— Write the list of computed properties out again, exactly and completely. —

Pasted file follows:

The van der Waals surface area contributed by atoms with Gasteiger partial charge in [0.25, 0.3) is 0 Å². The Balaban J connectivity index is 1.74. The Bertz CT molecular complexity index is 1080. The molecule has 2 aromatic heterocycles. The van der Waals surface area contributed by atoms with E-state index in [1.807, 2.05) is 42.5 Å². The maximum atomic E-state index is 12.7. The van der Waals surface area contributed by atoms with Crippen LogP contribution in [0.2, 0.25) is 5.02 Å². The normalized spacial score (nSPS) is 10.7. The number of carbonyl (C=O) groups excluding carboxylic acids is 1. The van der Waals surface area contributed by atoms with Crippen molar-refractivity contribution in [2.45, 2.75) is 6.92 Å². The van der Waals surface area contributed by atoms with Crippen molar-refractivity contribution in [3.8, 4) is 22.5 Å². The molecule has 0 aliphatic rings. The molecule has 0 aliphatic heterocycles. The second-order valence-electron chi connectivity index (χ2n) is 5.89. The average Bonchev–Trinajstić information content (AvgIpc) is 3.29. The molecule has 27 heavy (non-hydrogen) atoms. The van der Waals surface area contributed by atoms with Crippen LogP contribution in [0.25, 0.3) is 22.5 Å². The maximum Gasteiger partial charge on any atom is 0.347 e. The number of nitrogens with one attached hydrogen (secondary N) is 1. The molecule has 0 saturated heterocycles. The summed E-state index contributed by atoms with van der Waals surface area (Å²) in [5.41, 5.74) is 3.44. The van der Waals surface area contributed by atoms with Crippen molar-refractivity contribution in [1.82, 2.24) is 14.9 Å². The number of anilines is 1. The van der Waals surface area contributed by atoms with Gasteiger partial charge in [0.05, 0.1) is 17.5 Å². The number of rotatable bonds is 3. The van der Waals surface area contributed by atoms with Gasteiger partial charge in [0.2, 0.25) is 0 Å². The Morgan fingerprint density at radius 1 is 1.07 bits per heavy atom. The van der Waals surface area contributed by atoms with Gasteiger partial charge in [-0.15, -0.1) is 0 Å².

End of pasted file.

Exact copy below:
The van der Waals surface area contributed by atoms with Gasteiger partial charge in [0.25, 0.3) is 0 Å². The Balaban J connectivity index is 1.74. The Bertz CT molecular complexity index is 1080. The molecule has 2 aromatic heterocycles. The van der Waals surface area contributed by atoms with E-state index in [1.807, 2.05) is 42.5 Å². The maximum atomic E-state index is 12.7. The van der Waals surface area contributed by atoms with Crippen LogP contribution in [0.2, 0.25) is 5.02 Å². The normalized spacial score (nSPS) is 10.7. The number of carbonyl (C=O) groups excluding carboxylic acids is 1. The van der Waals surface area contributed by atoms with Crippen molar-refractivity contribution in [2.45, 2.75) is 6.92 Å². The van der Waals surface area contributed by atoms with Crippen molar-refractivity contribution in [3.8, 4) is 22.5 Å². The molecule has 0 aliphatic rings. The molecule has 0 aliphatic heterocycles. The second-order valence-electron chi connectivity index (χ2n) is 5.89. The average Bonchev–Trinajstić information content (AvgIpc) is 3.29. The molecule has 27 heavy (non-hydrogen) atoms. The van der Waals surface area contributed by atoms with Crippen LogP contribution in [0.25, 0.3) is 22.5 Å². The maximum Gasteiger partial charge on any atom is 0.347 e. The number of nitrogens with one attached hydrogen (secondary N) is 1. The molecule has 0 saturated heterocycles. The summed E-state index contributed by atoms with van der Waals surface area (Å²) in [5.41, 5.74) is 3.44. The van der Waals surface area contributed by atoms with Crippen molar-refractivity contribution in [1.82, 2.24) is 14.9 Å². The number of anilines is 1. The van der Waals surface area contributed by atoms with Gasteiger partial charge in [0.05, 0.1) is 17.5 Å². The number of rotatable bonds is 3. The van der Waals surface area contributed by atoms with Gasteiger partial charge in [0.2, 0.25) is 0 Å². The Morgan fingerprint density at radius 1 is 1.07 bits per heavy atom. The van der Waals surface area contributed by atoms with Gasteiger partial charge in [-0.15, -0.1) is 0 Å².